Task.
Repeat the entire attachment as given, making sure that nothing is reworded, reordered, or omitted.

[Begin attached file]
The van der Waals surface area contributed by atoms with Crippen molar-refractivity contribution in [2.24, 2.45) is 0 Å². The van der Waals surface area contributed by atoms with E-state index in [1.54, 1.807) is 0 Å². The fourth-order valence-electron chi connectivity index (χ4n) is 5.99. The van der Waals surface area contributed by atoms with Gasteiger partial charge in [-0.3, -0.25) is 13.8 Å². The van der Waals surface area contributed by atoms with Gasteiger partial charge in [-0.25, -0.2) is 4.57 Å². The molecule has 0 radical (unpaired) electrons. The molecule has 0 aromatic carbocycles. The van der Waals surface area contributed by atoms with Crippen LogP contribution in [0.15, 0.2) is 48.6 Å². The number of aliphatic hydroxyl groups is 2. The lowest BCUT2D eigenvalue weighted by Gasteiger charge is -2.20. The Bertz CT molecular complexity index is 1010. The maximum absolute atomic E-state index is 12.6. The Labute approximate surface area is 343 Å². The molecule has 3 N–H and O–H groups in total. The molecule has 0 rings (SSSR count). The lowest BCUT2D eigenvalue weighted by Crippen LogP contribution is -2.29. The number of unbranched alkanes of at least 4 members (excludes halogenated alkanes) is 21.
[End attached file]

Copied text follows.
The van der Waals surface area contributed by atoms with Crippen molar-refractivity contribution in [2.24, 2.45) is 0 Å². The van der Waals surface area contributed by atoms with E-state index in [1.54, 1.807) is 0 Å². The fourth-order valence-electron chi connectivity index (χ4n) is 5.99. The van der Waals surface area contributed by atoms with Gasteiger partial charge in [-0.3, -0.25) is 13.8 Å². The van der Waals surface area contributed by atoms with Gasteiger partial charge in [-0.25, -0.2) is 4.57 Å². The molecule has 0 radical (unpaired) electrons. The molecule has 0 aromatic carbocycles. The van der Waals surface area contributed by atoms with Crippen LogP contribution in [0.15, 0.2) is 48.6 Å². The number of aliphatic hydroxyl groups is 2. The lowest BCUT2D eigenvalue weighted by Gasteiger charge is -2.20. The Bertz CT molecular complexity index is 1010. The maximum absolute atomic E-state index is 12.6. The Labute approximate surface area is 343 Å². The molecule has 3 N–H and O–H groups in total. The molecule has 0 rings (SSSR count). The lowest BCUT2D eigenvalue weighted by Crippen LogP contribution is -2.29. The number of unbranched alkanes of at least 4 members (excludes halogenated alkanes) is 21.